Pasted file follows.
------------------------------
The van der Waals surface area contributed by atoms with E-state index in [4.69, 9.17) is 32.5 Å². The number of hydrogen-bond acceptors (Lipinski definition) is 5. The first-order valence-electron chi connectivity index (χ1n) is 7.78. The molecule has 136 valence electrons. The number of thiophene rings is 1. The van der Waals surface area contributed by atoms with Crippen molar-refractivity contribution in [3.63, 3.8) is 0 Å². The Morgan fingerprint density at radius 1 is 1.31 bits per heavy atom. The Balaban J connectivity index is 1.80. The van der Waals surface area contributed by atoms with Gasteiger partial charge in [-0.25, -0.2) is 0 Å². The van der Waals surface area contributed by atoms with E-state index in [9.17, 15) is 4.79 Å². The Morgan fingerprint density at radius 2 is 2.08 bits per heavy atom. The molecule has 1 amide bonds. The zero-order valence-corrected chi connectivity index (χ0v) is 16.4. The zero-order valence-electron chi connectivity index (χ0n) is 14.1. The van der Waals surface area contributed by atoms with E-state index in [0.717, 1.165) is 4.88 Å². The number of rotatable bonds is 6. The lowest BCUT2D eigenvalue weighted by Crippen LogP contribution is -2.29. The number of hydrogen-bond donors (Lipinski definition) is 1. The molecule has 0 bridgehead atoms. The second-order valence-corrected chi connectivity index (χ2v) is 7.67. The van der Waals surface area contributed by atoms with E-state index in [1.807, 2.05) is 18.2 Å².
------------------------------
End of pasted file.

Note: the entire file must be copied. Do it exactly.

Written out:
The van der Waals surface area contributed by atoms with E-state index in [4.69, 9.17) is 32.5 Å². The number of hydrogen-bond acceptors (Lipinski definition) is 5. The first-order valence-electron chi connectivity index (χ1n) is 7.78. The molecule has 136 valence electrons. The number of thiophene rings is 1. The van der Waals surface area contributed by atoms with Crippen molar-refractivity contribution in [3.63, 3.8) is 0 Å². The Morgan fingerprint density at radius 1 is 1.31 bits per heavy atom. The Balaban J connectivity index is 1.80. The van der Waals surface area contributed by atoms with Gasteiger partial charge in [-0.25, -0.2) is 0 Å². The van der Waals surface area contributed by atoms with E-state index in [9.17, 15) is 4.79 Å². The Morgan fingerprint density at radius 2 is 2.08 bits per heavy atom. The molecule has 1 amide bonds. The zero-order valence-corrected chi connectivity index (χ0v) is 16.4. The zero-order valence-electron chi connectivity index (χ0n) is 14.1. The van der Waals surface area contributed by atoms with E-state index in [0.717, 1.165) is 4.88 Å². The number of rotatable bonds is 6. The lowest BCUT2D eigenvalue weighted by Crippen LogP contribution is -2.29. The number of hydrogen-bond donors (Lipinski definition) is 1. The molecule has 0 bridgehead atoms. The second-order valence-corrected chi connectivity index (χ2v) is 7.67. The van der Waals surface area contributed by atoms with E-state index in [1.807, 2.05) is 18.2 Å².